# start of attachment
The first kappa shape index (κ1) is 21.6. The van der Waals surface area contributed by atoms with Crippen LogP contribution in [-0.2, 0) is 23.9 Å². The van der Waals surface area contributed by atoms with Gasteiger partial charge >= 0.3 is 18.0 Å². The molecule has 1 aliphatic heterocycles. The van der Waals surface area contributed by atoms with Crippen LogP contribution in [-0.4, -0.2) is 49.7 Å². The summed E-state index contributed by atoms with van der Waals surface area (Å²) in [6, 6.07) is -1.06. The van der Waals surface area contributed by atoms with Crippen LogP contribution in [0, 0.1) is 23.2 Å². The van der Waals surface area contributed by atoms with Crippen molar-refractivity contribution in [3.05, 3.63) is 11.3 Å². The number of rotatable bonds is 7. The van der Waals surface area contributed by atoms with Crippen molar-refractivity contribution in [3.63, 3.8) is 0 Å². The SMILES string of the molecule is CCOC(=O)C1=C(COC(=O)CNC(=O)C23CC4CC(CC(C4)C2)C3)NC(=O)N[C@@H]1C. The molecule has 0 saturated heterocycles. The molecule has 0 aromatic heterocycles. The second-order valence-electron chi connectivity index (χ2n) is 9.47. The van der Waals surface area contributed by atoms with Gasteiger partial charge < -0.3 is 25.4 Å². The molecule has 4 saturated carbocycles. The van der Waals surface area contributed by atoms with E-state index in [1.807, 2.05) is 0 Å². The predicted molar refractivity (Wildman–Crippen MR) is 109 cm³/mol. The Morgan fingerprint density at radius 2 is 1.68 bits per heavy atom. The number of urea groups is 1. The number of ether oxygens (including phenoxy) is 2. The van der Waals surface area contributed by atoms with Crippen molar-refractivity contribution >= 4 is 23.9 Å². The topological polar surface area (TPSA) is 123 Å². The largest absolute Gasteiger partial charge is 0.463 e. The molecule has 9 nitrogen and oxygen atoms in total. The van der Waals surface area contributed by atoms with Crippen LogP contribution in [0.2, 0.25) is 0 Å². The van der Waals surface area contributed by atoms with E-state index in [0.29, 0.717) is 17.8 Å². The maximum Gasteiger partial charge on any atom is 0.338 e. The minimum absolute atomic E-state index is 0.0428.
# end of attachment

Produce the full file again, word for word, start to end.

The first kappa shape index (κ1) is 21.6. The van der Waals surface area contributed by atoms with Crippen LogP contribution in [-0.2, 0) is 23.9 Å². The van der Waals surface area contributed by atoms with Gasteiger partial charge >= 0.3 is 18.0 Å². The molecule has 1 aliphatic heterocycles. The van der Waals surface area contributed by atoms with Crippen LogP contribution in [-0.4, -0.2) is 49.7 Å². The summed E-state index contributed by atoms with van der Waals surface area (Å²) in [6, 6.07) is -1.06. The van der Waals surface area contributed by atoms with Crippen LogP contribution in [0, 0.1) is 23.2 Å². The van der Waals surface area contributed by atoms with Crippen molar-refractivity contribution in [3.05, 3.63) is 11.3 Å². The number of rotatable bonds is 7. The van der Waals surface area contributed by atoms with Crippen molar-refractivity contribution in [3.63, 3.8) is 0 Å². The SMILES string of the molecule is CCOC(=O)C1=C(COC(=O)CNC(=O)C23CC4CC(CC(C4)C2)C3)NC(=O)N[C@@H]1C. The molecule has 0 saturated heterocycles. The molecule has 0 aromatic heterocycles. The second-order valence-electron chi connectivity index (χ2n) is 9.47. The van der Waals surface area contributed by atoms with Gasteiger partial charge < -0.3 is 25.4 Å². The molecule has 4 saturated carbocycles. The van der Waals surface area contributed by atoms with E-state index in [1.807, 2.05) is 0 Å². The predicted molar refractivity (Wildman–Crippen MR) is 109 cm³/mol. The Morgan fingerprint density at radius 2 is 1.68 bits per heavy atom. The number of urea groups is 1. The number of ether oxygens (including phenoxy) is 2. The van der Waals surface area contributed by atoms with Crippen molar-refractivity contribution >= 4 is 23.9 Å². The topological polar surface area (TPSA) is 123 Å². The largest absolute Gasteiger partial charge is 0.463 e. The molecule has 9 nitrogen and oxygen atoms in total. The van der Waals surface area contributed by atoms with Crippen LogP contribution in [0.2, 0.25) is 0 Å². The van der Waals surface area contributed by atoms with E-state index in [0.29, 0.717) is 17.8 Å². The maximum Gasteiger partial charge on any atom is 0.338 e. The minimum absolute atomic E-state index is 0.0428.